The Choice Of Optimal Coronary Stents: Is It Possible To Maximize Cost-Effectiveness?

Authors: Rajeev Gupta, Neelesh Gupta, Shukri Saliba Shukri Mushahwar, Abdullah Mohammed Shehab

Percutaneous coronary interventions (PCI) with implantation of the stent have become standard-of-care in the management of obstructive coronary artery disease (CAD), including amongst patients with acute coronary syndromes (ACS). The most expensive hardware in PCI is drug-eluting stent (DES), thus making PCI an expensive affair; leading to unaffordability in many parts of the world. We made an attempt, to identify improved cost-effective ways to substitute DES with bare-metal stent (BMS) as and when feasible, while preserving the interests of the patients. While for patients with unstable CAD, DES is superior to BMS in device-oriented outcomes (unlike in patientoriented outcomes); patients with stable CAD with lesion (type A/B1 morphology) with coronary vessels larger than or equal to 3.75 mm: BMS is as good as second-generation DES, in both patient-oriented composite outcomes (all-cause death, any myocardial infarction, MI; and revascularization) and in device-oriented composite outcomes (cardiac death, target vessel MI, or symptom-driven TLR) both in shortand long-term follow-up. For patients with very-high risk of bleeding, irrespective of the cause of bleeding: BMS may be preferred with a view to reducing bleeding complication (as major bleeding adversely affects prognosis). Prefer no stent strategy i.e., only plain old balloon angioplasty (POBA) as and when possible like for patients with focal tandem stenotic-aneurysmal lesions and in diabetic patients with acute coronary syndromes with triple-vessel disease (planned for coronary artery bypass, POBA to relieve the obstruction to achieveing TIMI 3 flow, if possible). Replace temptation of oculostenotic reflex with the objective assessment of ischemia with flow fractional reserve (FFR) for lesions between 50% and 90%, particularly in stable CAD. Of course, for patients with obstructive left main stem (LMCA) disease and for bifurcation lesions (needing 2 or more stent strategy), and for lesions with Type B2 / C morphology, use of DES (preferably secondgeneration) to improve both patient-oriented and device-oriented outcomes is cost-effective and is recommended. You can submit your Manuscripts at:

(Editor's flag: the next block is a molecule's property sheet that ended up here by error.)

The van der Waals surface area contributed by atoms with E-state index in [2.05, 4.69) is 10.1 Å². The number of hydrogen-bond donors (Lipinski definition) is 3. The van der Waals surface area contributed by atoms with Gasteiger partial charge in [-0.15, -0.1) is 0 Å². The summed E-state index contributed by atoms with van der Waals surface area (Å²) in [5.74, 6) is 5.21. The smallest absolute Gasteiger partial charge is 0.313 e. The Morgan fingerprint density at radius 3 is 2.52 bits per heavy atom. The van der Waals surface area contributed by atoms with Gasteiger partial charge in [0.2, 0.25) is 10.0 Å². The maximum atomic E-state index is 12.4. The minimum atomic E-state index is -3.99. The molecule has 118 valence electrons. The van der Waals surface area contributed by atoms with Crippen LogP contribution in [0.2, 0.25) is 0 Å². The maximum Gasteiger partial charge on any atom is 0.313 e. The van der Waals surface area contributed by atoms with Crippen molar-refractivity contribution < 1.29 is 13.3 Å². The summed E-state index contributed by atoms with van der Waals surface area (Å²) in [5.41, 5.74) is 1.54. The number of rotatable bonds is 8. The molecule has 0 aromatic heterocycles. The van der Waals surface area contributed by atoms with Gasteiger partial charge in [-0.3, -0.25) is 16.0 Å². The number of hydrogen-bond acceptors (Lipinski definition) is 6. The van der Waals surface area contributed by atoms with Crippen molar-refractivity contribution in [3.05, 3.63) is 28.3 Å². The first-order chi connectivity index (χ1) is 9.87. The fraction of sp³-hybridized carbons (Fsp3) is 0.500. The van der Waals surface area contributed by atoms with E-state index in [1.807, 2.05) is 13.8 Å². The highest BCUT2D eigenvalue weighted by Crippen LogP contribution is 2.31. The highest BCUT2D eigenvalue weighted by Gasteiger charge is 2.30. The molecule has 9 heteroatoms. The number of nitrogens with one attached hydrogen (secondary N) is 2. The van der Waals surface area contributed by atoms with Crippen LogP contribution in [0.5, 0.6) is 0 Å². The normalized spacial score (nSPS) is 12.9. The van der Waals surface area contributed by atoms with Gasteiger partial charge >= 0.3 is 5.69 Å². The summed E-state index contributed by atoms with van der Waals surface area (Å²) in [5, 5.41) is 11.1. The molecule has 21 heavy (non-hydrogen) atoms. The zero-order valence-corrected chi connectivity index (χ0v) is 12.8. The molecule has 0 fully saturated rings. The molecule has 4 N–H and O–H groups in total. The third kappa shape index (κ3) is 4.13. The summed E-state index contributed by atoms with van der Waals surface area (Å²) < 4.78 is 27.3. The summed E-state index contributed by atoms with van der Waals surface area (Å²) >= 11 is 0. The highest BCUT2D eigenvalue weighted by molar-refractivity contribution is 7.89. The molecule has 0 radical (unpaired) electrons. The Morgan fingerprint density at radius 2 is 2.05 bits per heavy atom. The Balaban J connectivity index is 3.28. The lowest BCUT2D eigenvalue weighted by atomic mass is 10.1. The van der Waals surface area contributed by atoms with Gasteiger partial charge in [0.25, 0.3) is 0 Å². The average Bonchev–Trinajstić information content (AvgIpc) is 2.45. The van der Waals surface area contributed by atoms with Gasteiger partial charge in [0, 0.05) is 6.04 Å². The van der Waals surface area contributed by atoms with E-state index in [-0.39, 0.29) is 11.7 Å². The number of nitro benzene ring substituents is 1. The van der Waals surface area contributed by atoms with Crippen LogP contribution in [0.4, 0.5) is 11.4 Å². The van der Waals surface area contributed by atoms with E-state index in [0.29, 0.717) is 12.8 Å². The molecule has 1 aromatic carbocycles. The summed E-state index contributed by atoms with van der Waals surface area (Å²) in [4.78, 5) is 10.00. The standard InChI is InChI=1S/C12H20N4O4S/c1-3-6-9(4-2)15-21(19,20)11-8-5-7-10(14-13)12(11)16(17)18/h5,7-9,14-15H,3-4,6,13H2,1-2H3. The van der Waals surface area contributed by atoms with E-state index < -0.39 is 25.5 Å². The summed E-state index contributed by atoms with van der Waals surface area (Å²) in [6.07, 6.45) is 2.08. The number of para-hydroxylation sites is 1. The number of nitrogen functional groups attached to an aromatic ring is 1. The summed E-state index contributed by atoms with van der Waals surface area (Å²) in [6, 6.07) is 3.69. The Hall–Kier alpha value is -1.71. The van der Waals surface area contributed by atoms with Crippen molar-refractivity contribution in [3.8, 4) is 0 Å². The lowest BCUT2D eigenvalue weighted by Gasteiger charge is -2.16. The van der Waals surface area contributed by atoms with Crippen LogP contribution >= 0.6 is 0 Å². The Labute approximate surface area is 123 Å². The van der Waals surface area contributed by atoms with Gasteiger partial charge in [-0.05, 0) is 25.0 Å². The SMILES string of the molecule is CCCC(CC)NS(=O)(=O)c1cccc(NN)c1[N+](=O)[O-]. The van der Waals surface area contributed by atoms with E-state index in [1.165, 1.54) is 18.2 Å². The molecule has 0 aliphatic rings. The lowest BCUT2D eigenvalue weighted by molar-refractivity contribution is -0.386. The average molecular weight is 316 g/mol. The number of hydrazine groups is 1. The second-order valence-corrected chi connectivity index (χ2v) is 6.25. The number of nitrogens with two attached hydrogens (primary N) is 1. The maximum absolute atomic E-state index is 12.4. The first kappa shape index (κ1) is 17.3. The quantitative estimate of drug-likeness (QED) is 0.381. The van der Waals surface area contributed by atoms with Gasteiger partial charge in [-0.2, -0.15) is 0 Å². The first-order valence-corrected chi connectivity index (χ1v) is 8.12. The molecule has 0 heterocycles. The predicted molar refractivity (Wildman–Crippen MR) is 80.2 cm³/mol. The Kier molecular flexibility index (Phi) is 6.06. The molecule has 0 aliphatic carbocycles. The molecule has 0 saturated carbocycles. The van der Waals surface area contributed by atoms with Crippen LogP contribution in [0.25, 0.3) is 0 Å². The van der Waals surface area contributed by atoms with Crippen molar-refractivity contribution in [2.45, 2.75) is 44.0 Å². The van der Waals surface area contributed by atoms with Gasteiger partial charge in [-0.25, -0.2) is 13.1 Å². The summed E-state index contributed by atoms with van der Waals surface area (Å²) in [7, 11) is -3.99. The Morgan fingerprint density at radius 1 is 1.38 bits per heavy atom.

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[v1] 2017-08-24 01:48:11

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